Feel free to contact Drs. Ali & Ali and their newest addition to the team, Dr. Zarah Ali, if you have any thoughts or concerns. Your little ones and teens are welcome to visit our pediatric dentist Dr. Van. Dr. Emad is happy to help with your orthodontic needs. For wisdom teeth extractions or any other periodontal or oral surgery needs, Dr. Ghazi would be more than willing to help.

The caring team at Wellesley Dental Group will be happy to answer your questions! Contact us today at 781-237-9071 or smile@wellesleydentalgroup.com to set up an appointment and consultation.

References:

http://decisionsindentistry.com/article/10-orthodontic-challenges-primary-mixed-dentition/?inf_contact_key=e17b0783bf79a8d42df1839c50865018e7b31325dd704fa477f44a4202dc9fcdhttp://www.abckiddentist.com/orthodontics/common-orthodontic-problems

http://www.abckiddentist.com/orthodontics/common-orthodontic-problems

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Can I Stop Wearing Retainers Already?

April 18th, 2013

After a couple of year of having braces, getting them off is quite the relief. There are no more brackets to get tons of food stuck in; flossing becomes such a charm! Then why is there still a need to wear retainers? It’s already a hassle taking them off every meal, is it really necessary to wear it all the time?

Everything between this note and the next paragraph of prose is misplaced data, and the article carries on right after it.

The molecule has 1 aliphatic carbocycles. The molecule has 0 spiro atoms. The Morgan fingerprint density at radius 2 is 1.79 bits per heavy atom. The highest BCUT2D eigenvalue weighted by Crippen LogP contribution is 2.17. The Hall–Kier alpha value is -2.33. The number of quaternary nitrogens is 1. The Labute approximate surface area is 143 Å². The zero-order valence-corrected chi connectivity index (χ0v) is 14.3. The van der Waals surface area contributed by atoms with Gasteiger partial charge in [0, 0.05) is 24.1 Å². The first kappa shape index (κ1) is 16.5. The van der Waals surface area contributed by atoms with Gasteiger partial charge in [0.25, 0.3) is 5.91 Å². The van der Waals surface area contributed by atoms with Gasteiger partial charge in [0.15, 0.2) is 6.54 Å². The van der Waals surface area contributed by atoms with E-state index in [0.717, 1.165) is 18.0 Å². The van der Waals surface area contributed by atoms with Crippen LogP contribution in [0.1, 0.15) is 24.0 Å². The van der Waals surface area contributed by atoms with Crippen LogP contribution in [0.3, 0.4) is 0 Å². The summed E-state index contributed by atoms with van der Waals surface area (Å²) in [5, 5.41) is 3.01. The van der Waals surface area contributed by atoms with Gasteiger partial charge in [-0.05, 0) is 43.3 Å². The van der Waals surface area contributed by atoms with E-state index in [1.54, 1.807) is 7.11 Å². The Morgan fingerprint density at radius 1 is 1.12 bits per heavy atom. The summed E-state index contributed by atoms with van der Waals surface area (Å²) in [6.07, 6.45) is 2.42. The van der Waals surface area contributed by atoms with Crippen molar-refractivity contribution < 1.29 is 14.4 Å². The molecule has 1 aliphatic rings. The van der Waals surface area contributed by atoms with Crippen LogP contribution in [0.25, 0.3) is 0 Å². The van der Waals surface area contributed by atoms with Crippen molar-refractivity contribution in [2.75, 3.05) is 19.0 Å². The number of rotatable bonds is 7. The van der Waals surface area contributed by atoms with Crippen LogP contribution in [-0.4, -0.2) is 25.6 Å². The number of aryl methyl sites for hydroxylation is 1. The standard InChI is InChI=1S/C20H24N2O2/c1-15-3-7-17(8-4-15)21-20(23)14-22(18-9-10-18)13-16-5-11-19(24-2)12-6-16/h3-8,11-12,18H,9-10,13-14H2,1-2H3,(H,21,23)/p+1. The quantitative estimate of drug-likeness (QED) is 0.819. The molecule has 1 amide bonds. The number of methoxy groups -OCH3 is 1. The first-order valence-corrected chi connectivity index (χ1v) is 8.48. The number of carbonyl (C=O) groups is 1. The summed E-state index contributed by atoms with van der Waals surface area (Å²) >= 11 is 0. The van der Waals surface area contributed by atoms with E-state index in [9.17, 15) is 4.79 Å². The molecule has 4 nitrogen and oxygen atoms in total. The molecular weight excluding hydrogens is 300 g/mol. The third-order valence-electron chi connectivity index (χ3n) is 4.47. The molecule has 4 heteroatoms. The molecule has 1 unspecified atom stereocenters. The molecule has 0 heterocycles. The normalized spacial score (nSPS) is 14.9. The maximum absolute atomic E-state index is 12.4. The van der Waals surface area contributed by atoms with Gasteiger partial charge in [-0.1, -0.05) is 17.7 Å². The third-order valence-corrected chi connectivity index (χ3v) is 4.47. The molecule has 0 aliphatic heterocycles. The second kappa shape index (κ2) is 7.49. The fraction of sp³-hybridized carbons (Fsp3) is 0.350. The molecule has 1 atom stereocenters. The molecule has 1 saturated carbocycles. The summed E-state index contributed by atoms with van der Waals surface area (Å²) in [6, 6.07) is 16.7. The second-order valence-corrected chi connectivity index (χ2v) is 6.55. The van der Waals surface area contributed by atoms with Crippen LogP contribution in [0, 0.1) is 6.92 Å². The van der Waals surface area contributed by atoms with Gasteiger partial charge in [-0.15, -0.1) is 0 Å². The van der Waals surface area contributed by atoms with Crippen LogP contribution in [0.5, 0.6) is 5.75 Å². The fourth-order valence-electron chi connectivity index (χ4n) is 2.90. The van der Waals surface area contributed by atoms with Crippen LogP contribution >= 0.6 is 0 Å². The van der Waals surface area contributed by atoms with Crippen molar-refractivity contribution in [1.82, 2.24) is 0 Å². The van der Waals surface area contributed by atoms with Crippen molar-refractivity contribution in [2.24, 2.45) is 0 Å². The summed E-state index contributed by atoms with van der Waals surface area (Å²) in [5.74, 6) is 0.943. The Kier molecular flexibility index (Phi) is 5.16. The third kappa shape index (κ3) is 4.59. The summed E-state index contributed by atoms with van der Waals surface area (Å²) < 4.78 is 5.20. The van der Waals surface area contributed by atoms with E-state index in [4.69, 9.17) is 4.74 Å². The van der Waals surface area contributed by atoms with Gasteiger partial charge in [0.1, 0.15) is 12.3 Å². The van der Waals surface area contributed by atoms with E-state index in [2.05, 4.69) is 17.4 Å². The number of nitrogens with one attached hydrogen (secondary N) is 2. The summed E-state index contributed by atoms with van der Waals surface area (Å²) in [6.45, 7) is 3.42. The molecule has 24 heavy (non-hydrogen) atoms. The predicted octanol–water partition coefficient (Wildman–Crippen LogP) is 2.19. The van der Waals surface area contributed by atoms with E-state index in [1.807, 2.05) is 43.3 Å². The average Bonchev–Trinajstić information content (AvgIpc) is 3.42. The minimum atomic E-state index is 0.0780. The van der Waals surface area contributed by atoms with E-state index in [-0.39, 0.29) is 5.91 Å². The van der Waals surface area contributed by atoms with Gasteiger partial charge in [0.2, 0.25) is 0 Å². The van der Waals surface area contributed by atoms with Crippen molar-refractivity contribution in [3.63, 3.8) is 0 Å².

A retainer is responsible for keeping teeth set in their new positions after wearing braces. While that seems rather intuitive, what many people forget is that the body continues to grow and change. This also includes the mouth, which can lead to teeth shifting. Although it may not seem like much; retainers ensure that the shifts that occur are controlled. The pressure from the lips and tongue can slightly cause your teeth to shift out of alignment. Even though your teeth may still look in perfect position after a couple days going without a retainer, it doesn’t mean they haven’t moved. If you continue to go without a retainer, your teeth will continue to move out of alignment, and a repeat of orthodontic treatment may be needed down the line.